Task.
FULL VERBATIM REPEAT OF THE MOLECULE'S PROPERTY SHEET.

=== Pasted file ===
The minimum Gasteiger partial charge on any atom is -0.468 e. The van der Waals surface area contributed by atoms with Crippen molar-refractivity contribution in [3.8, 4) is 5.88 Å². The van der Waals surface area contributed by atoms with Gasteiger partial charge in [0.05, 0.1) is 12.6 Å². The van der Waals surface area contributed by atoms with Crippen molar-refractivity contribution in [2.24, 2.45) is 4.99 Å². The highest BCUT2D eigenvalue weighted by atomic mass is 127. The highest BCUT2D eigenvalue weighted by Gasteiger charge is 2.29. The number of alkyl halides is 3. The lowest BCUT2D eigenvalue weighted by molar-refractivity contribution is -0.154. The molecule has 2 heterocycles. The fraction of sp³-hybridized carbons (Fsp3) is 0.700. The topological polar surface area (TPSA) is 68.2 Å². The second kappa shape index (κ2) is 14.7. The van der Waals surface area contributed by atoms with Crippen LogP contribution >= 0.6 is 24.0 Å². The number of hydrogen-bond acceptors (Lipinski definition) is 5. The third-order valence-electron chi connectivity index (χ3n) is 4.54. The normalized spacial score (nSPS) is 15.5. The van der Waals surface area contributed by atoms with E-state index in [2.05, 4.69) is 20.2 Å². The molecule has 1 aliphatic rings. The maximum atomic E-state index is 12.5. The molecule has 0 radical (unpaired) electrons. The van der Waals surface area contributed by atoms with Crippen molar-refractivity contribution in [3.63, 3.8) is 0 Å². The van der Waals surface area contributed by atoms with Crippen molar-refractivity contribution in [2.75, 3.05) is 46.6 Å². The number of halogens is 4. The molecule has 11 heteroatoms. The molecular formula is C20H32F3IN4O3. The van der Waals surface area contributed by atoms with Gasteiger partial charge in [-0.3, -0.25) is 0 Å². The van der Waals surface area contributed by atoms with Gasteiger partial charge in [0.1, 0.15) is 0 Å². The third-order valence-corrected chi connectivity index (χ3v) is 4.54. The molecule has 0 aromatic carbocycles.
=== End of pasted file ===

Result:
The minimum Gasteiger partial charge on any atom is -0.468 e. The van der Waals surface area contributed by atoms with Crippen molar-refractivity contribution in [3.8, 4) is 5.88 Å². The van der Waals surface area contributed by atoms with Gasteiger partial charge in [0.05, 0.1) is 12.6 Å². The van der Waals surface area contributed by atoms with Crippen molar-refractivity contribution in [2.24, 2.45) is 4.99 Å². The highest BCUT2D eigenvalue weighted by atomic mass is 127. The highest BCUT2D eigenvalue weighted by Gasteiger charge is 2.29. The number of alkyl halides is 3. The lowest BCUT2D eigenvalue weighted by molar-refractivity contribution is -0.154. The molecule has 2 heterocycles. The fraction of sp³-hybridized carbons (Fsp3) is 0.700. The topological polar surface area (TPSA) is 68.2 Å². The second kappa shape index (κ2) is 14.7. The van der Waals surface area contributed by atoms with Crippen LogP contribution >= 0.6 is 24.0 Å². The number of hydrogen-bond acceptors (Lipinski definition) is 5. The third-order valence-electron chi connectivity index (χ3n) is 4.54. The normalized spacial score (nSPS) is 15.5. The van der Waals surface area contributed by atoms with E-state index in [2.05, 4.69) is 20.2 Å². The molecule has 1 aliphatic rings. The maximum atomic E-state index is 12.5. The molecule has 0 radical (unpaired) electrons. The van der Waals surface area contributed by atoms with Crippen molar-refractivity contribution in [3.63, 3.8) is 0 Å². The van der Waals surface area contributed by atoms with Crippen molar-refractivity contribution in [2.75, 3.05) is 46.6 Å². The number of halogens is 4. The molecule has 11 heteroatoms. The molecular formula is C20H32F3IN4O3. The van der Waals surface area contributed by atoms with Gasteiger partial charge in [-0.3, -0.25) is 0 Å². The van der Waals surface area contributed by atoms with Gasteiger partial charge in [0.1, 0.15) is 0 Å². The third-order valence-corrected chi connectivity index (χ3v) is 4.54. The molecule has 0 aromatic carbocycles.